Twitter’s Terrible Mistake
(This post originally appeared on Forbes)
Twitter has been at the center of a few controversies recently.
The social media service, is of course, no stranger to debate. It played prominently inthe Anthony Weiner scandal, has caused great embarrassment to corporate giants (likeMcDonalds, for instance) and was even threatened to be shut down in the UK during the Tottenham riots of 2011 (it wasn’t thank goodness). And now, more.
After Robin Williams’ tragic suicide, his daughter Zelda was subject to horrible abuse on the social media site, so bad that she ultimately quit the service. Not soon after, videos of the gruesome beheading of a journalist in the Middle East were distributed onTwitter TWTR +0.57%, causing public outrage and disgust. This was not the first time that Twitter was used in an offensive way, and not even the most outrageous. In fact, if you’re on Twitter and engage in a conversation and if you have an opinion then you are opening yourself up to abuse from anonymous trolls and jerks. That’s Twitter.
But the company is now taking steps to curb this abuse. Unfortunately.
In the case of Williams, the company issued a statement declaring that “…we have suspended a number of accounts related to this issue for violating our rules and we are in the process of evaluating how we can further improve our policies to better handle tragic situations like this one. This includes expanding our policies regarding self-harm and private information, and improving support for family members of deceased users.”
The reason, according to the Wall Street Journal is that “…like its social-media brethren, Twitter tries to walk a fine line between a dedication to free expression, an aversion to being held legally responsible for the actions of its users, and the reality that people will use such platforms to share highly offensive material—a particular concern as it seeks to expand its advertising business. The move appeared to hint that Twitter, in a special case, would actively try to stamp out sensitive content, rather than wait for users to flag each offending tweet as it has been doing.”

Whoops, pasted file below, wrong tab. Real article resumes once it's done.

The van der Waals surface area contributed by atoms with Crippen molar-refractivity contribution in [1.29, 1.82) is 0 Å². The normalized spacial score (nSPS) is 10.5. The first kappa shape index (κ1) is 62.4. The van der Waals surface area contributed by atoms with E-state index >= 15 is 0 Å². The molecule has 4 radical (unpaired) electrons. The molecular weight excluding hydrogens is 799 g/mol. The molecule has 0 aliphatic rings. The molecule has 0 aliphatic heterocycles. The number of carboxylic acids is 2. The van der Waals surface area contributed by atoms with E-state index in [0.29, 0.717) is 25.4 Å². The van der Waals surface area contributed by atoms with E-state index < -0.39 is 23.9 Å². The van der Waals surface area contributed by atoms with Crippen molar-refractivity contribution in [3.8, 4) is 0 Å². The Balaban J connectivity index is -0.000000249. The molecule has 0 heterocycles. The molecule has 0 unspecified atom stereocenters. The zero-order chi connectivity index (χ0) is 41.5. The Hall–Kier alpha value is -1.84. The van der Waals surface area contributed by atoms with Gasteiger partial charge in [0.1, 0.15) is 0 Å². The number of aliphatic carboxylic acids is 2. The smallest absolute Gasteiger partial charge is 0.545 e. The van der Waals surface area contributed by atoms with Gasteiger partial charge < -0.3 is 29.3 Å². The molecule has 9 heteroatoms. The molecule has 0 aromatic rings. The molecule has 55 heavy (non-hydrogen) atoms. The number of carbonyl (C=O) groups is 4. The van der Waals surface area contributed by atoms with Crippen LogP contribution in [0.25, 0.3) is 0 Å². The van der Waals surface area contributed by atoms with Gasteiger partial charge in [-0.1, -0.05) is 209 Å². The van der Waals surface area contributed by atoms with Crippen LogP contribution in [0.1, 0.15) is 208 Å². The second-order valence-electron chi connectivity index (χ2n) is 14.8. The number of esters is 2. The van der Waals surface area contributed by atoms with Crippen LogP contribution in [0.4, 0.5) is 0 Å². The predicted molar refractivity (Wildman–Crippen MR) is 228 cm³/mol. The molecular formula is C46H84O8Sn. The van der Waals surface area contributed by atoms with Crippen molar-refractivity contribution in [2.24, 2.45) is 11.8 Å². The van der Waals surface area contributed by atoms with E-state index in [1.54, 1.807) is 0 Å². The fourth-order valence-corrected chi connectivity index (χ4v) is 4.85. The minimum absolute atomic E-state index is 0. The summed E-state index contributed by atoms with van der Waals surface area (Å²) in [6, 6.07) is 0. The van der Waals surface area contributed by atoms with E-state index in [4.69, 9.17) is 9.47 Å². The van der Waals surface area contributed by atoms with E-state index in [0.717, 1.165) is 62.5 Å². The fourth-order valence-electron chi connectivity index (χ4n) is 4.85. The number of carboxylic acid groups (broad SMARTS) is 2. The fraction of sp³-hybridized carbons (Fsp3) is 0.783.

It’s a terrible mistake.
The reason why Twitter is Twitter is because anyone can go on it and pretty much say anything they want. It’s powerful, moving, entertaining, compelling and informative. And of course it can be intimidating, hurtful, nasty, callous and uncaring. But it’s Twitter. It’s why people all around the world use it as a primary tool for communication. It is the one place that we can go to for unfettered access to information. It’s a place where the government does not regulate or censor, unless of course you live in China, Russia or another country where your personal liberties are diminished. It is truly free speech by free people.
Twitter is, of course, a private company. So they can do what they want. And of course, there are certain limits to free speech that are universally accepted. Uses of certain profanity, unacceptable displays of pornography, menacing, illegal threats that could be construed as a potential risk to a user’s safety are all reasonable examples. These are things that should be disallowed and immediately removed. That’s because they’re illegal. Twitter doesn’t need anyone bringing this to their attention. The company has sufficient internal tools to flag this kind of abuse and remove those users from their service. And as long as they stay true to a very specific set of rules that is driven by law I don’t believe that many would feel that their free speech is being compromised.
But removing a user for saying hateful, hurtful, awful things to Zelda Williams? It’s horrible, yes. But no, Twitter shouldn’t be policing that. Let their community be the police. And let the users, like Williams, decide whether or not they want to continue to participate in such a community. Unfortunately, these are the costs of being in the public eye in today’s celebrity-driven society. Taking away that choice will only drive users away. And that’s the last thing that Twitter (and its shareholders) wants when it’s desperately trying to grow its advertising base and justify its already high valuation. The more the company’s management limits the definition of free speech or starts making judgments as to what can and cannot be said on their service outside of what’s already law, the more terrible their mistake becomes. And the higher the probability that users may flock to a new service someday which does not limit that freedom.
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